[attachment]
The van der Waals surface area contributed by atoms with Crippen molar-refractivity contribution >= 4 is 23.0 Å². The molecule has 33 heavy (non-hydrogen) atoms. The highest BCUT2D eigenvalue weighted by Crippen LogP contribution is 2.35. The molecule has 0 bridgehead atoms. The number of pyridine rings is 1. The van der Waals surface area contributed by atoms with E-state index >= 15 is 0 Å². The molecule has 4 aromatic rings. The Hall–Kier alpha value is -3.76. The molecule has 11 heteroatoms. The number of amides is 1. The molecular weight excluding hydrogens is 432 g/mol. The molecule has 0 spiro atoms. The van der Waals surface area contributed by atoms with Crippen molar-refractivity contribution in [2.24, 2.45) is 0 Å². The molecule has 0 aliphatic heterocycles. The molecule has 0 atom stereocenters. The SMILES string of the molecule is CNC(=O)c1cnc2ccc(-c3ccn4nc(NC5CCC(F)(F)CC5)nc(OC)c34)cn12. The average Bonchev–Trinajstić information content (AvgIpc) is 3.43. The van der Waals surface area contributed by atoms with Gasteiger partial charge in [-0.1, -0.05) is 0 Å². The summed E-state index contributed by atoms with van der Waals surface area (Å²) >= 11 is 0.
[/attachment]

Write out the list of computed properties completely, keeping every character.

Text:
The van der Waals surface area contributed by atoms with Crippen molar-refractivity contribution >= 4 is 23.0 Å². The molecule has 33 heavy (non-hydrogen) atoms. The highest BCUT2D eigenvalue weighted by Crippen LogP contribution is 2.35. The molecule has 0 bridgehead atoms. The number of pyridine rings is 1. The van der Waals surface area contributed by atoms with E-state index >= 15 is 0 Å². The molecule has 4 aromatic rings. The Hall–Kier alpha value is -3.76. The molecule has 11 heteroatoms. The number of amides is 1. The molecular weight excluding hydrogens is 432 g/mol. The molecule has 0 spiro atoms. The van der Waals surface area contributed by atoms with Crippen molar-refractivity contribution in [2.24, 2.45) is 0 Å². The molecule has 0 aliphatic heterocycles. The molecule has 0 atom stereocenters. The SMILES string of the molecule is CNC(=O)c1cnc2ccc(-c3ccn4nc(NC5CCC(F)(F)CC5)nc(OC)c34)cn12. The average Bonchev–Trinajstić information content (AvgIpc) is 3.43. The van der Waals surface area contributed by atoms with Gasteiger partial charge in [-0.1, -0.05) is 0 Å². The summed E-state index contributed by atoms with van der Waals surface area (Å²) >= 11 is 0.